The Only Way I Roll Out Cookies as a Pro Baker

The Only Way I Roll Out Cookies as a Pro Baker

In Baking Hows, Whys, and WTFs, food editor Shilpa Uskokovic will answer your burning baking questions and share her tips and tricks for flawless sweets. Today: What’s the best way to roll out cookie dough?

Last December my coworker Meryl Rothstein messaged me about gingerbread cookies: Could she make the dough in advance, even if the recipe didn’t say so? The answer was. “yes, most definitely,” accompanied by my unsolicited advice to roll the cookie dough out after mixing, and before chilling. To which Meryl said: “Wow, great idea. You should write about this, you know.” So here I am.

It took this conversation with Meryl to realize just how many recipes for cutout cookies instruct you to chill the dough, then roll out portions on a floured surface. I’ve often found this messy and inconvenient. Pre-rolled or sheeted dough is common practice in most professional kitchens. Here’s why so many pastry chefs and bakers favor this technique.

It’s easier to roll. Freshly mixed cookie dough is more pliant, rolling into thin sheets with far less effort than a chilled block of dough. It takes less elbow grease and there’s little to no risk of jagged, cracked edges.

It saves you time. Why make a room-temperature dough and chill it, only to bring it back to room temperature, roll it out, then chill again before cutting and baking? Make it make sense. (You can’t. It doesn’t.) Sheeting your dough is much more logical and efficient. You roll out just-mixed dough, chill, cut, bake, done.

It saves space in your fridge. If you’re baking a lot of cookies, sheeting your dough can be an efficient use of space. Instead of towering bricks of dough in your fridge, a rimmed baking pan can hold 6–10 dough sheets and slip into a narrow horizontal gap in your fridge.

Your cookies will be more tender. Rolling cookie dough between parchment eliminates the need to dust the dough with flour to prevent it from sticking to the work surface. The more flour introduced, the higher the chances of tough, dry cookies. Sheeted dough promises tender, buttery cookies, just the way they’re meant to be.

Here’s how to roll out cookies like a pro

Get two sheets of parchment paper that fit your rimmed baking sheet. My go-to is a half-sheet size for both the parchment and the baking sheet—just make sure it fits in your fridge.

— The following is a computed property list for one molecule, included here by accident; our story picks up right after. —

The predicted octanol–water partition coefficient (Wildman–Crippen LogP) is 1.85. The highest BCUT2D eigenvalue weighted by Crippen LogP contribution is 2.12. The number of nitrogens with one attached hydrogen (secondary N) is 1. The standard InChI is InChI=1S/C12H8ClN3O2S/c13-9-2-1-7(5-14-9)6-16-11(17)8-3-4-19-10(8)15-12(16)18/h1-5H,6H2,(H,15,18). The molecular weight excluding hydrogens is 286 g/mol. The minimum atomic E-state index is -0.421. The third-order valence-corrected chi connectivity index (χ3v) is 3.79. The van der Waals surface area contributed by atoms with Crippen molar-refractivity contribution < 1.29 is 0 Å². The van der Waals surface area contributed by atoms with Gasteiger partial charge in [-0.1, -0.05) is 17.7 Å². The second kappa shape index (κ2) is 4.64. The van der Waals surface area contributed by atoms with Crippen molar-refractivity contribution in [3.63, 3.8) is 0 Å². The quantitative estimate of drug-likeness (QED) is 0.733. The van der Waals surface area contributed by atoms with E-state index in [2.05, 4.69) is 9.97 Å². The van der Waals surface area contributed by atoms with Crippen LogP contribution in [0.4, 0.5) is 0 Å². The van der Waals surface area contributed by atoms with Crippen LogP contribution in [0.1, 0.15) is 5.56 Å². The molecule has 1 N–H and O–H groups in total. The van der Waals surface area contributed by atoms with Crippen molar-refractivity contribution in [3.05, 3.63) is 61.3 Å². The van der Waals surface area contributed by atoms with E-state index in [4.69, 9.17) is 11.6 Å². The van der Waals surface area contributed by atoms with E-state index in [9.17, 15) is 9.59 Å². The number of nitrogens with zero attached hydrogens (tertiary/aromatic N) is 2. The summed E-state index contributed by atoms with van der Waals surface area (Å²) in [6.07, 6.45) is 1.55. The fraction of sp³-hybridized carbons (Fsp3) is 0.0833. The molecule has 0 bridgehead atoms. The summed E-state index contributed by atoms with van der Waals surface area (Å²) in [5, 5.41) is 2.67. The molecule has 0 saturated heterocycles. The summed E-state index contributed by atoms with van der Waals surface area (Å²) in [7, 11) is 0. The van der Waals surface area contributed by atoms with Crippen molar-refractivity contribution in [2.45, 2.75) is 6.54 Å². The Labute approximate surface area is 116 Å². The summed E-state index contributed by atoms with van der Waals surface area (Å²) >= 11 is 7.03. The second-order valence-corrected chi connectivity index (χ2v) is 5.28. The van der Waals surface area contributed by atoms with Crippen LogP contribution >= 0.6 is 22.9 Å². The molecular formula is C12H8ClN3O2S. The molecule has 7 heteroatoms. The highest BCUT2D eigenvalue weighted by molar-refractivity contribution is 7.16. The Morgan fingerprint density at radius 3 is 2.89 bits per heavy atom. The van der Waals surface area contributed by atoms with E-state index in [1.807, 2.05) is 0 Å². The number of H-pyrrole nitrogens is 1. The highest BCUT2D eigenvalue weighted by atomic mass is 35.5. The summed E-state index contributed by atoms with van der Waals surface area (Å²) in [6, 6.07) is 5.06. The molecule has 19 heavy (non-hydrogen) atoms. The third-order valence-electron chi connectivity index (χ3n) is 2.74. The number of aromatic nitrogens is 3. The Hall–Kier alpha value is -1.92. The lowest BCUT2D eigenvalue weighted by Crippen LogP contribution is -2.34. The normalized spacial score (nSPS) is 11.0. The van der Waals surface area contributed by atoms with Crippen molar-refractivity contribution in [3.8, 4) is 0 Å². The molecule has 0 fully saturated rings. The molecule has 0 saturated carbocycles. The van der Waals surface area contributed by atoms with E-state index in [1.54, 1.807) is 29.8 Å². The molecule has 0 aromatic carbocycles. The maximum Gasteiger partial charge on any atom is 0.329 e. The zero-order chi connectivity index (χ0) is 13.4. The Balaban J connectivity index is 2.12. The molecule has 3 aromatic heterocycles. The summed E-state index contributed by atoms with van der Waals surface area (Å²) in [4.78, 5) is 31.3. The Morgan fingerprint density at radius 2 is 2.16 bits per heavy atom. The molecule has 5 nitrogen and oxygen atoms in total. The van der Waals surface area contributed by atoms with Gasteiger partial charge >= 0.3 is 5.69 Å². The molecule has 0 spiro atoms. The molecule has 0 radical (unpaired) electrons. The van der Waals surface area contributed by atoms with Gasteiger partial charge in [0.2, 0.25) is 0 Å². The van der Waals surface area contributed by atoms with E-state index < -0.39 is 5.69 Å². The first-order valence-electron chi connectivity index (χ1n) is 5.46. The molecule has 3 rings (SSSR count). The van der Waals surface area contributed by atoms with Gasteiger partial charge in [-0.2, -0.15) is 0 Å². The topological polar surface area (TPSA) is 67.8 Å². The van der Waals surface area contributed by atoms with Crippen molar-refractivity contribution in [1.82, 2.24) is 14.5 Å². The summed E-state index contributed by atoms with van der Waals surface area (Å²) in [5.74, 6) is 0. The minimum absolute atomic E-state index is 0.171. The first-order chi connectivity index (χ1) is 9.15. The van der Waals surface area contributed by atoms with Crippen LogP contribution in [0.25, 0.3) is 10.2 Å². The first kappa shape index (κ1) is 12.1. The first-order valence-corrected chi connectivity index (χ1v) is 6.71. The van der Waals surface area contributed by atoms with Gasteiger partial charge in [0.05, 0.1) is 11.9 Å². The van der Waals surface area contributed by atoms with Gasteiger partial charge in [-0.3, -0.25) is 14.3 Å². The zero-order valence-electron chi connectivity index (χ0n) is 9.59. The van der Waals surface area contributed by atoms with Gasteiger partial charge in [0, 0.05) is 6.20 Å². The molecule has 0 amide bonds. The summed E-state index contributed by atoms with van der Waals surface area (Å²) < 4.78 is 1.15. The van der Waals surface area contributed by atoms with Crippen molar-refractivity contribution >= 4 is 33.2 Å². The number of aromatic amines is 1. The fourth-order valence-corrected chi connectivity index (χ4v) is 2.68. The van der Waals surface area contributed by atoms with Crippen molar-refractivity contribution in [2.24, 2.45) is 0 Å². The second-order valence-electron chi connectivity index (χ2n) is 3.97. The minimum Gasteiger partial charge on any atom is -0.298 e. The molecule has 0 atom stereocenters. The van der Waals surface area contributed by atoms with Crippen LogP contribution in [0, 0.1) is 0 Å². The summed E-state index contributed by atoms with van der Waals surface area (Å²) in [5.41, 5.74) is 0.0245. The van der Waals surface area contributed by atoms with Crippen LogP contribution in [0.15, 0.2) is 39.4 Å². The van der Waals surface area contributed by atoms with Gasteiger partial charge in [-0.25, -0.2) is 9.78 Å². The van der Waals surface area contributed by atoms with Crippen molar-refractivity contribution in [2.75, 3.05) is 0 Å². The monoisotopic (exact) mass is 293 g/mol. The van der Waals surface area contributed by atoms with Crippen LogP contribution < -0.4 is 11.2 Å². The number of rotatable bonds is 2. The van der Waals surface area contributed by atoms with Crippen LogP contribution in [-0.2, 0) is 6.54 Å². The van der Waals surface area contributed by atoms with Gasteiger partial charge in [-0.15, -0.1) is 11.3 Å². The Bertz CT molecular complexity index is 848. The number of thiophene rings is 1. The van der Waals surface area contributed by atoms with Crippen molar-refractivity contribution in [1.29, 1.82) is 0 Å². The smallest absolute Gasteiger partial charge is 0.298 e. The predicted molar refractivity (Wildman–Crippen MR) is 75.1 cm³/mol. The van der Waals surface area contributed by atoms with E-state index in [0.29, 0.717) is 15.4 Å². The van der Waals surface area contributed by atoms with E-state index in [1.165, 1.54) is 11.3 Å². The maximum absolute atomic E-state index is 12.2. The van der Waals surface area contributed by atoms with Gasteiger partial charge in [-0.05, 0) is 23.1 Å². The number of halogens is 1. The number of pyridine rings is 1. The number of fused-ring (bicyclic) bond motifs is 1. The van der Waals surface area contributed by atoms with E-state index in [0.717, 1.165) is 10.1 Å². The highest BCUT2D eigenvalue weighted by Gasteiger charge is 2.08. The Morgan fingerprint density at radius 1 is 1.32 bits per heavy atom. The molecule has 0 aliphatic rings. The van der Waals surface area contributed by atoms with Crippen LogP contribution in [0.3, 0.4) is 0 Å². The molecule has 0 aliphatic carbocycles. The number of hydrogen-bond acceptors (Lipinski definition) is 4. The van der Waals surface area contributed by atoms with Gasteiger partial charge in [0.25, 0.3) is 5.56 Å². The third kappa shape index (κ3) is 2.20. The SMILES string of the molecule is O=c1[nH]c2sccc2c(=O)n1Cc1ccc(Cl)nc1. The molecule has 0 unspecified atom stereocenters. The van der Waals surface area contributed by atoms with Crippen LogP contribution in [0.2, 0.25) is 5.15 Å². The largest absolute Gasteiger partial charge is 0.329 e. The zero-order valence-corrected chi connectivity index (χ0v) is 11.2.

Place your dough on the bottom sheet of parchment. For recipes that yield more than a dozen cookies, you’ll likely have to work in batches of two or more.

Cover the dough with the second sheet of parchment. Rock your rolling pin back and forth over the parchment to flatten the dough.

Roll out the dough, turning the whole package frequently for even thickness. If the parchment bunches up in the dough—this can happen if the dough is very soft—tug it out and smooth it with the rolling pin.

Sheeting your dough is much more logical and efficient. You roll out just-mixed dough, chill, cut, bake, done.

Photograph by Isa Zapata, Food Styling by Thu Buser

Once the dough is rolled to your desired thickness (generally between ⅛–¼” thick), transfer the dough package to a rimmed baking sheet. Stick in the fridge and repeat the parchment-rolling process with any remaining cookie dough. Chill for at least an hour and up to 5 days. (If you’re chilling for longer than an hour, wrap the baking sheet tightly in plastic wrap to prevent the dough from drying out.)

When you’re ready to bake, flip the dough package so the parchment paper that was on the bottom is now on top; peel it away and discard (or reuse it for baking the cookies). Stamp out your cookies while the dough is still very cold. Use a small offset spatula to dislodge the cookies from the paper, then transfer them to a baking sheet. Bake right away—no need to chill again.

Stop, drop, and roll:

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